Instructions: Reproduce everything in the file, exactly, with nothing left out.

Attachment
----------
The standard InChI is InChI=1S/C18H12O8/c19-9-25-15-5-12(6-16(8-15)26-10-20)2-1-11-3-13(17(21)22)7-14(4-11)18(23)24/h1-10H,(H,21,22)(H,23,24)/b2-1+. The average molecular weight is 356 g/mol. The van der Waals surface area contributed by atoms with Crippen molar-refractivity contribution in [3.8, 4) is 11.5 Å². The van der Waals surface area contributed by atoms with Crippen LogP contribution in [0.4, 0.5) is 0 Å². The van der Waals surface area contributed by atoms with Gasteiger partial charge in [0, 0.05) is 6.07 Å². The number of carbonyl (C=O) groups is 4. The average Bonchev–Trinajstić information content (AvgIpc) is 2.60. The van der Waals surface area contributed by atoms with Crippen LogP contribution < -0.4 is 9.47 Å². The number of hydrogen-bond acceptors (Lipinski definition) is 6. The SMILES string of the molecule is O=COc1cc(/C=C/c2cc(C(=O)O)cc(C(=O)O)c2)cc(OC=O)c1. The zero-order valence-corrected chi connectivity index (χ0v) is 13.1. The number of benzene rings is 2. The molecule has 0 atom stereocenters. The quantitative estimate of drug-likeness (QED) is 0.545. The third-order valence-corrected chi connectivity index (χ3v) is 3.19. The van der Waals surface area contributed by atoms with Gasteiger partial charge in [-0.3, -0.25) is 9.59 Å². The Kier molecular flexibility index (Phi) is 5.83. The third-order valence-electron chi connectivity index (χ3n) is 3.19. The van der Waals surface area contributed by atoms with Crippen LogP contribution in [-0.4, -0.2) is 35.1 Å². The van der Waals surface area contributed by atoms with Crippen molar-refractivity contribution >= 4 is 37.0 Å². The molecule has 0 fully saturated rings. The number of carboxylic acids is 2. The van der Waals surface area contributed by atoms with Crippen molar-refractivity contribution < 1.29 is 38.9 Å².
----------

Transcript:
The standard InChI is InChI=1S/C18H12O8/c19-9-25-15-5-12(6-16(8-15)26-10-20)2-1-11-3-13(17(21)22)7-14(4-11)18(23)24/h1-10H,(H,21,22)(H,23,24)/b2-1+. The average molecular weight is 356 g/mol. The van der Waals surface area contributed by atoms with Crippen molar-refractivity contribution in [3.8, 4) is 11.5 Å². The van der Waals surface area contributed by atoms with Crippen LogP contribution in [0.4, 0.5) is 0 Å². The van der Waals surface area contributed by atoms with Gasteiger partial charge in [0, 0.05) is 6.07 Å². The number of carbonyl (C=O) groups is 4. The average Bonchev–Trinajstić information content (AvgIpc) is 2.60. The van der Waals surface area contributed by atoms with Crippen LogP contribution < -0.4 is 9.47 Å². The number of hydrogen-bond acceptors (Lipinski definition) is 6. The SMILES string of the molecule is O=COc1cc(/C=C/c2cc(C(=O)O)cc(C(=O)O)c2)cc(OC=O)c1. The zero-order valence-corrected chi connectivity index (χ0v) is 13.1. The number of benzene rings is 2. The molecule has 0 atom stereocenters. The quantitative estimate of drug-likeness (QED) is 0.545. The third-order valence-corrected chi connectivity index (χ3v) is 3.19. The van der Waals surface area contributed by atoms with Gasteiger partial charge in [-0.3, -0.25) is 9.59 Å². The Kier molecular flexibility index (Phi) is 5.83. The third-order valence-electron chi connectivity index (χ3n) is 3.19. The van der Waals surface area contributed by atoms with Crippen LogP contribution in [-0.4, -0.2) is 35.1 Å². The van der Waals surface area contributed by atoms with Crippen molar-refractivity contribution >= 4 is 37.0 Å². The molecule has 0 fully saturated rings. The number of carboxylic acids is 2. The van der Waals surface area contributed by atoms with Crippen molar-refractivity contribution < 1.29 is 38.9 Å².